Many pubs and restaurants will struggle to break even owing to reduced capacities and rules that "don't make sense", hospitality chiefs have warned.

One pub chief said he can open only a third of his venues at a fraction of their total capacity, and that many owners are having "sleepless nights".

From today in Scotland, pubs, cafes and restaurants can reopen outdoors, serving alcohol to groups of up to six from as many households.

Indoor service is restricted to groups of up to six from up to two households until 8pm, but no alcohol can be served inside.

Nic Wood, director of the Signature Pubs group, which has 24 venues and employs more than 700 staff across the country, criticised the logic around some of the rules.

READ MORE: Scottish wedding rules: Caterers hit with marquee ban that doesn't apply to pubs and restaurants

He also voiced concern that health inspectors responsible for policing the Covid-compliance of venues are now scrutinising "around 10 different points we didn't consider last year".

Mr Wood said: "They say the rules haven't changed, but the people who police it are looking at different aspects, which means it has."

The Scottish Hospitality Group said an official document has raised fears that the rules have been extended, and Mr Wood said the industry still does not have full clarity over inspections, which is "adding to the stress".

Also from Monday, up to 50 people can socialise indoors for weddings, funerals and receptions with alcohol served.

Mr Wood said: "The logic defies me ... you can have 50 people inside drinking and eating until 10pm for weddings - which is great - but you don't trust people to have a bottle of wine indoors with their meal?

"That to me just doesn't make sense.

"Why on earth have we got to clear people out at 8pm indoors? The staff have to stay on until 10pm to serve people outdoors, the chefs are already cooking for the area.

"I genuinely believe if we were listened to these things could be ironed out.

"Understanding how business works needs to be more of a priority for the Government - it generates jobs, money, and taxes.

"The quicker we can get back, the quicker they can tax us and we can rebuild our economy."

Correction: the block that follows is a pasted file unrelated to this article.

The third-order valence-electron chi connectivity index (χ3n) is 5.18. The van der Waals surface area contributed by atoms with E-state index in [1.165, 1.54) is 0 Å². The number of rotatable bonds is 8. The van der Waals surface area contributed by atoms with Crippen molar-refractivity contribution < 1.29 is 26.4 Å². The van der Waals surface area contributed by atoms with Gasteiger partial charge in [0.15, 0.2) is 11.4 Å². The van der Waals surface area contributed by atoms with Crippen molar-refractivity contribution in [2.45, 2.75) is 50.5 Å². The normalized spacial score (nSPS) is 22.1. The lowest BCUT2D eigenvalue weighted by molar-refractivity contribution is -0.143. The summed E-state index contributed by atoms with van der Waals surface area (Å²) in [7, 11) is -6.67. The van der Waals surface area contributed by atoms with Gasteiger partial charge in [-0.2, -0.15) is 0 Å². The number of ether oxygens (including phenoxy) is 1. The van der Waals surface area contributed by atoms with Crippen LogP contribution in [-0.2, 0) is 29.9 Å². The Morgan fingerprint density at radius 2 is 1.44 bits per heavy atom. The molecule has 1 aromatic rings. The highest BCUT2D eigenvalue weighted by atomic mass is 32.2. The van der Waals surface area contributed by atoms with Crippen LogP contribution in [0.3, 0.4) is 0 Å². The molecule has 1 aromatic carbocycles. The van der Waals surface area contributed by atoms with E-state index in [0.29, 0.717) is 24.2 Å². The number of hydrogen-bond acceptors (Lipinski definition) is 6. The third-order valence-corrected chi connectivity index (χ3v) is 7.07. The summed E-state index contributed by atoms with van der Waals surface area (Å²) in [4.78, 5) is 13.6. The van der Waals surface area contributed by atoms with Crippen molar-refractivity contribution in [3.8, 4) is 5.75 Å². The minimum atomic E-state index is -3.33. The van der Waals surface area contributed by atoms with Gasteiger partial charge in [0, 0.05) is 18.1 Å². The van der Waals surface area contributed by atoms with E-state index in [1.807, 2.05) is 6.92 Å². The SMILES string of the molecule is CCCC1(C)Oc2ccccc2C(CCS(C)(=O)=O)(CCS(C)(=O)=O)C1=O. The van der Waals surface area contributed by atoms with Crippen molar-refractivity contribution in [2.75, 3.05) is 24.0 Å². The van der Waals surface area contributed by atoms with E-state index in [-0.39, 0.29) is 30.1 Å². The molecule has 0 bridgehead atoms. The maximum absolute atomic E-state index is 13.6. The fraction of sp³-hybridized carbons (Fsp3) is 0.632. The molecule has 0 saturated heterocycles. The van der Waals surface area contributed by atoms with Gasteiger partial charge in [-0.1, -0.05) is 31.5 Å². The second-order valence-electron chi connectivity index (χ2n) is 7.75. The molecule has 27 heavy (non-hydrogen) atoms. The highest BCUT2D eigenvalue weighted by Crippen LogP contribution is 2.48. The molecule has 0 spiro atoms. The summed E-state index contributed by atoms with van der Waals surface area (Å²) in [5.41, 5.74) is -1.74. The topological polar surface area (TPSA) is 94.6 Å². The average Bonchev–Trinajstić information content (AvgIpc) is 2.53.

It came after outcry from businesses showing official diagrams illustrating table sizes of 3.5 metres by 2 metres to seat six people. However First Minister Nicola Sturgeon said: "The requirements for physical distancing in hospitality have not changed from the the guidance previously."

Stephen Montgomery, for the Scottish Hospitality Group, said: "Hospitality staff are working at a frantic pace to get themselves out of hibernation and ready for next week.

"Many premises will still be shut though and it's an uncertain future even for those who can reopen.

"We urge the Government to keep supporting viable but vulnerable businesses and to tweak the tiers in line with advice from those who really understand the industry."

Mr Wood said his Cold Town House bar in Edinburgh can normally hold 350 people, with 100 on its roof terrace - but now its capacity will be reduced to just 50 because of the rules.

Only seven out of the 21 pubs in his group are reopening from Monday.

He added: "So many people in this business are having sleepless nights.

"Every single person in the pub industry in Scotland is now in debt or in a much worse position; grants haven't even remotely covered the hole the hospitality industry is in."

Standard Life Aberdeen to change name

EDINBURGH-based financial services giant Standard Life Aberdeen has today announced it plans to change its name to "Abrdn".

HeraldScotland: Picture: Gordon TerrisPicture: Gordon Terris

READ MORE: It says that the new name will be pronounced “Aberdeen” and "will be part of a modern, agile, digitally-enabled brand that will also be used for all the company's client-facing businesses globally".

Scottish law firm unveils raft of promotions

HeraldScotland: Clockwise from top left: Matt Phillip, Kevin Clancy, Nigel Sievwright, Peter Alderdice, Vikki Henderson and Fraser GrantClockwise from top left: Matt Phillip, Kevin Clancy, Nigel Sievwright, Peter Alderdice, Vikki Henderson and Fraser Grant

SCOTTISH firm Shepherd and Wedderburn has promoted four of its lawyers to partner and two to legal director.

READ MORE: The promotions, which include three lawyers who began with the firm as trainees, will take effect from May 1.

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